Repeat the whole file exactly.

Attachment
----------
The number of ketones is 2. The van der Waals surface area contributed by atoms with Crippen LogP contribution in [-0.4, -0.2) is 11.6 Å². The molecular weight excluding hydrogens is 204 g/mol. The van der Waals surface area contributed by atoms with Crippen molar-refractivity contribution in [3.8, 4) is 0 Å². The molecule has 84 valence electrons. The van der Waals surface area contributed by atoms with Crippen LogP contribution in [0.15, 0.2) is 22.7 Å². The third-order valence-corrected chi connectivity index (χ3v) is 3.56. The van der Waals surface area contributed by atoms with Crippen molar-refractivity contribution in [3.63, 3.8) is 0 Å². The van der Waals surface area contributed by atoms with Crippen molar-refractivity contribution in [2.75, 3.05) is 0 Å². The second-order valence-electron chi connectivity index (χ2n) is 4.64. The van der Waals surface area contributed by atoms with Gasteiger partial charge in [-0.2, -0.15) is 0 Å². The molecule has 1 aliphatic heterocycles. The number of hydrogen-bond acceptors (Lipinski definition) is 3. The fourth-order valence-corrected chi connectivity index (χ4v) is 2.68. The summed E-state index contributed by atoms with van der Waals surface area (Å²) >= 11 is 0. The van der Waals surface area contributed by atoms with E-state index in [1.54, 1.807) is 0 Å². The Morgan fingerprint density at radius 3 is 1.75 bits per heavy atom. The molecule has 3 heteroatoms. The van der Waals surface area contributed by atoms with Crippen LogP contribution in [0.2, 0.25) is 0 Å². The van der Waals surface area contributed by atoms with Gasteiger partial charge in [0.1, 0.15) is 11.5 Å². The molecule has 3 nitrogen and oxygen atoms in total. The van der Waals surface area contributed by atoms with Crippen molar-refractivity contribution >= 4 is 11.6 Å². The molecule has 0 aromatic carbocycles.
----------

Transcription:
The number of ketones is 2. The van der Waals surface area contributed by atoms with Crippen LogP contribution in [-0.4, -0.2) is 11.6 Å². The molecular weight excluding hydrogens is 204 g/mol. The van der Waals surface area contributed by atoms with Crippen molar-refractivity contribution in [3.8, 4) is 0 Å². The molecule has 84 valence electrons. The van der Waals surface area contributed by atoms with Crippen LogP contribution in [0.15, 0.2) is 22.7 Å². The third-order valence-corrected chi connectivity index (χ3v) is 3.56. The van der Waals surface area contributed by atoms with Crippen molar-refractivity contribution in [3.63, 3.8) is 0 Å². The van der Waals surface area contributed by atoms with Crippen molar-refractivity contribution in [2.75, 3.05) is 0 Å². The second-order valence-electron chi connectivity index (χ2n) is 4.64. The van der Waals surface area contributed by atoms with Gasteiger partial charge in [-0.2, -0.15) is 0 Å². The molecule has 1 aliphatic heterocycles. The number of hydrogen-bond acceptors (Lipinski definition) is 3. The fourth-order valence-corrected chi connectivity index (χ4v) is 2.68. The summed E-state index contributed by atoms with van der Waals surface area (Å²) >= 11 is 0. The van der Waals surface area contributed by atoms with E-state index in [1.54, 1.807) is 0 Å². The Morgan fingerprint density at radius 3 is 1.75 bits per heavy atom. The molecule has 3 heteroatoms. The van der Waals surface area contributed by atoms with Crippen LogP contribution in [0.2, 0.25) is 0 Å². The van der Waals surface area contributed by atoms with Gasteiger partial charge in [0.1, 0.15) is 11.5 Å². The molecule has 3 nitrogen and oxygen atoms in total. The van der Waals surface area contributed by atoms with Crippen molar-refractivity contribution >= 4 is 11.6 Å². The molecule has 0 aromatic carbocycles.